Strategic planning, Personas, Quantitative, Library planning, Library users, Library assessment
Purpose: A persona describes a group of library patrons as a single person to better identify and describe user patterns and needs. Identifying personas in academic libraries can assist in library planning by focusing on patrons. Initially personas were thought to be unique to each library; additional insights led the researchers to rethink this assertion. This article seeks to determine if personas, developed in one library, are unique or more universal than previously thought.
Design/methodology/approach: In this study, 903 surveys were completed across two institutions asking library patrons to identify use patterns within each library. Mean score responses were analyzed using an ANOVA, principal component analysis (PCA), and RapidMiner technology. All analyses were used to identify personas with common interests and places personas in groups or neighborhoods.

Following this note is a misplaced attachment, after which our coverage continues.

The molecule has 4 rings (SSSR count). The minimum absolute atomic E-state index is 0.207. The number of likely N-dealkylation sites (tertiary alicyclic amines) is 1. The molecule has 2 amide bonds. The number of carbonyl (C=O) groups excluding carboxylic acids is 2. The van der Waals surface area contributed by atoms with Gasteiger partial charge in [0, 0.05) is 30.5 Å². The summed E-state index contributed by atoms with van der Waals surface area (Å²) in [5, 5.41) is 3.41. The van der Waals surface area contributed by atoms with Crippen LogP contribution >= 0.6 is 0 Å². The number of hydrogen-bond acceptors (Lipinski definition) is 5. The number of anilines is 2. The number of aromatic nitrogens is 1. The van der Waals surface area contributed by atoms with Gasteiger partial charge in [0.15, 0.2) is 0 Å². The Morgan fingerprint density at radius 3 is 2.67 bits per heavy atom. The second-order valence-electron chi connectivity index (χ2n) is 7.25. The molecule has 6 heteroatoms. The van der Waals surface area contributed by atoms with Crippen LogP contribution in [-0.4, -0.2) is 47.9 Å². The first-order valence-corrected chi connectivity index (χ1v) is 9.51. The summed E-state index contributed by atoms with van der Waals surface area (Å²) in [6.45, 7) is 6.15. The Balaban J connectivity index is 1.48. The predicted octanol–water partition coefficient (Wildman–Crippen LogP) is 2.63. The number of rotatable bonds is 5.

Findings: The findings provide evidence for the universality of academic library personas. However, differences occur in how the personas are grouped and use different library services and resources.
Originality/value: Personas allow librarians to view patrons in a more personal way as they connect personas to specific library spaces. While the personas appear to be universal, their interactions with each other depends on specific library amenities.
Original Publication Citation
Zaugg, H. & Ziegenfuss, D. H. (2018). Comparison of personas between two academic libraries, Performance Measurement and Metrics, 19(3), 142-152.
BYU ScholarsArchive Citation
Zaugg, Holt and Ziegenfuss, Donna Harp, "Comparison of Personas Between Two Academic Libraries" (2018). Faculty Publications. 2722.
Emerald Insight Publishing
Harold B. Lee Library
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